Norwegian bank DNB ASA has been fined 400 million Norwegian Kroner ($48.1 million) for failing to adequately comply with anti-money laundering requirements,
Regulator Finanstilsynet confirmed the fine this week after an inspection in February 2020 revealed “serious” AML breaches. The lender had said previously that a fine was a possibility.
Finanstilsynet also published a report into DNB’s customer relationship with affiliates of the Icelandic fisheries company Samherji Group.
The Finanstilsynet report found offences by DNB in connection with the Samherji case but said they were mainly “time-barred” or occurred under outdated legislation. Many of the breaches found were “many of the same serious offences” found under the AML inspection.
DNB acknowledged that there were shortcomings relating to customer due diligence in the Samherji case but said it has done a great deal of work on reviewing the customer portfolio since then.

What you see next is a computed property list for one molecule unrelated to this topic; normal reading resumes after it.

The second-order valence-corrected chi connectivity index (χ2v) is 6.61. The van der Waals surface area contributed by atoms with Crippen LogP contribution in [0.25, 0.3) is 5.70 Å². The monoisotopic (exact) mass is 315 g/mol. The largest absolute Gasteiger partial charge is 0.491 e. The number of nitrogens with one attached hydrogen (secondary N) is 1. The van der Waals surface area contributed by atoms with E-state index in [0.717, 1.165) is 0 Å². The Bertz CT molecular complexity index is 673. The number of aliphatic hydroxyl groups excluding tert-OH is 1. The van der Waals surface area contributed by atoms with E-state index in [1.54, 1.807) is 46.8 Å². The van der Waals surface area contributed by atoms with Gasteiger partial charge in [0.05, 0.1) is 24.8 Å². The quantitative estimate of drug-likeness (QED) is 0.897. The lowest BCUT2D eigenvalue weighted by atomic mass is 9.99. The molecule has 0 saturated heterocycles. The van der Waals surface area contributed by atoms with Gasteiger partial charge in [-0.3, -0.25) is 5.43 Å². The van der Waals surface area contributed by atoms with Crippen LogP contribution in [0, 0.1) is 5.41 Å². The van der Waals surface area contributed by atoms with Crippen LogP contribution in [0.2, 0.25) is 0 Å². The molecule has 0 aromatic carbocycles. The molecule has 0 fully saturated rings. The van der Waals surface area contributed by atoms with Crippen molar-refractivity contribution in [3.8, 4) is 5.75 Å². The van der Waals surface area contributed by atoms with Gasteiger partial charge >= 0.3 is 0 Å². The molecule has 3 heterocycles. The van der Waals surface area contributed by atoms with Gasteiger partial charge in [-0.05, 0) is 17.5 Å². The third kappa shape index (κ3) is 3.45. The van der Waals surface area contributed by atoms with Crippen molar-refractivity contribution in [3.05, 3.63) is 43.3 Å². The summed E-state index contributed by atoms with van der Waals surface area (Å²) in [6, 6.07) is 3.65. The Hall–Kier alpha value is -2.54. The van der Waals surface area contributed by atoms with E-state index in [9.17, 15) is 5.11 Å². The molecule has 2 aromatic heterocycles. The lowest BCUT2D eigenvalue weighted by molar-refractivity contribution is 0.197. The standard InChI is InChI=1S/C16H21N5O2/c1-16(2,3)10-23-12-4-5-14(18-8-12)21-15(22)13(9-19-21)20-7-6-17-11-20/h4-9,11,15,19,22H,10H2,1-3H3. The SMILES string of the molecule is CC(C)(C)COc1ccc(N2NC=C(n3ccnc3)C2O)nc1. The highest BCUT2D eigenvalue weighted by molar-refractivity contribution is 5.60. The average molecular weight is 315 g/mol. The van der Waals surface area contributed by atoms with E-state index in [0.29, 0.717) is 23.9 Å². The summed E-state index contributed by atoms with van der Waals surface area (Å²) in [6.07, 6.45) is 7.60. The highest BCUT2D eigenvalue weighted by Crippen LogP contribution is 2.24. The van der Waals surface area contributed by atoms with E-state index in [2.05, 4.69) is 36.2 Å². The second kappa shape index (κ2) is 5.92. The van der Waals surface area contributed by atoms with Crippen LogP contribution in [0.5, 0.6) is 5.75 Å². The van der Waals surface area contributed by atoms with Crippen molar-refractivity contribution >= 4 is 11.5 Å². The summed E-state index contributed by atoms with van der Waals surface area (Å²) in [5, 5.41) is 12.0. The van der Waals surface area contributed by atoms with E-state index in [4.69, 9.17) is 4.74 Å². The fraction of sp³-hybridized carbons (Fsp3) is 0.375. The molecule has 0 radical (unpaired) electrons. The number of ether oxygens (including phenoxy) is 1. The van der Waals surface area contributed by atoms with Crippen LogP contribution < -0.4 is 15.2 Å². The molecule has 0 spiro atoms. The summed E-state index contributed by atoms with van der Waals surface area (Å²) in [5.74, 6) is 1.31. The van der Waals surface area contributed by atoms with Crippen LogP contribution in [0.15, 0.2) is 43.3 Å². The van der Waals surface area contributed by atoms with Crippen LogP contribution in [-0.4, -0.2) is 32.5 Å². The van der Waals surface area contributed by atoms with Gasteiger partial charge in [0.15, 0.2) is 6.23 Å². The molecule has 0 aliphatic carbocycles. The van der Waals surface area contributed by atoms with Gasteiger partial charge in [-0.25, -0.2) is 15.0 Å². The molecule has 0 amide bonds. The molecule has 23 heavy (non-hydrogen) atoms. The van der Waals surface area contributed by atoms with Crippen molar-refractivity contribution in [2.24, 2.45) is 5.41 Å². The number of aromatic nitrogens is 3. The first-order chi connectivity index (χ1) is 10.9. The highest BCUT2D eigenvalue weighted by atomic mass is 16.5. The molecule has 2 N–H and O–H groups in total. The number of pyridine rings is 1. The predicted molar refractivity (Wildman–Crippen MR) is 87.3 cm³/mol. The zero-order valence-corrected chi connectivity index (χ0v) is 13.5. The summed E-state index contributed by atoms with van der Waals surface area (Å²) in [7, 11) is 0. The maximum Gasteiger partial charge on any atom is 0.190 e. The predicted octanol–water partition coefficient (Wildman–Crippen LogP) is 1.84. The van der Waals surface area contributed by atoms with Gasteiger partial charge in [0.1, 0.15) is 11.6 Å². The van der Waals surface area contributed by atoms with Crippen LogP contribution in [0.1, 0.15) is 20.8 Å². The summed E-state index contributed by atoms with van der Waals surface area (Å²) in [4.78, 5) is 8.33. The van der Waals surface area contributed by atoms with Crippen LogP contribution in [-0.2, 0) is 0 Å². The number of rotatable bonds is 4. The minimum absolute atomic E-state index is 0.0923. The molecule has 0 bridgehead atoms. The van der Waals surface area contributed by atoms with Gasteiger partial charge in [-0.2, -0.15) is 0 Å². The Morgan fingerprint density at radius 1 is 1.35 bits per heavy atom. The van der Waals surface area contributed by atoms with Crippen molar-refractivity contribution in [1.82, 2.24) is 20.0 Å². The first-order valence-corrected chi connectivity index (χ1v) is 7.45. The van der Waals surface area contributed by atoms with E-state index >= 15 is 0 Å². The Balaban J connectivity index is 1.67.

“DNB has not been under suspicion of money laundering or complicity in money laundering,” it said in a statement.
“DNB acknowledges that the anti-money laundering efforts had not given sufficient results at the time of the inspection, and the bank therefore accepts Finanstilsynet’s fine,” it added.
DNB were previously investigated by Norwegian National Authority for Investigation and Prosecution of Economic and Environmental Crime (Økokrim).
In November 2019, Økokrim announced it was investigating the relationship between DNB, Samerhji and alleged corruption in Namibia.
However, Økokrim dropped the investigation in February.
Samherji has strongly denied any allegations of wrongdoing.
In a statement to the Wall Street Journal, said: “Samherji has never been contacted or asked one single question by Finanstilsynet.” “Again, this is probably because Samherji is not a party to this matter.”
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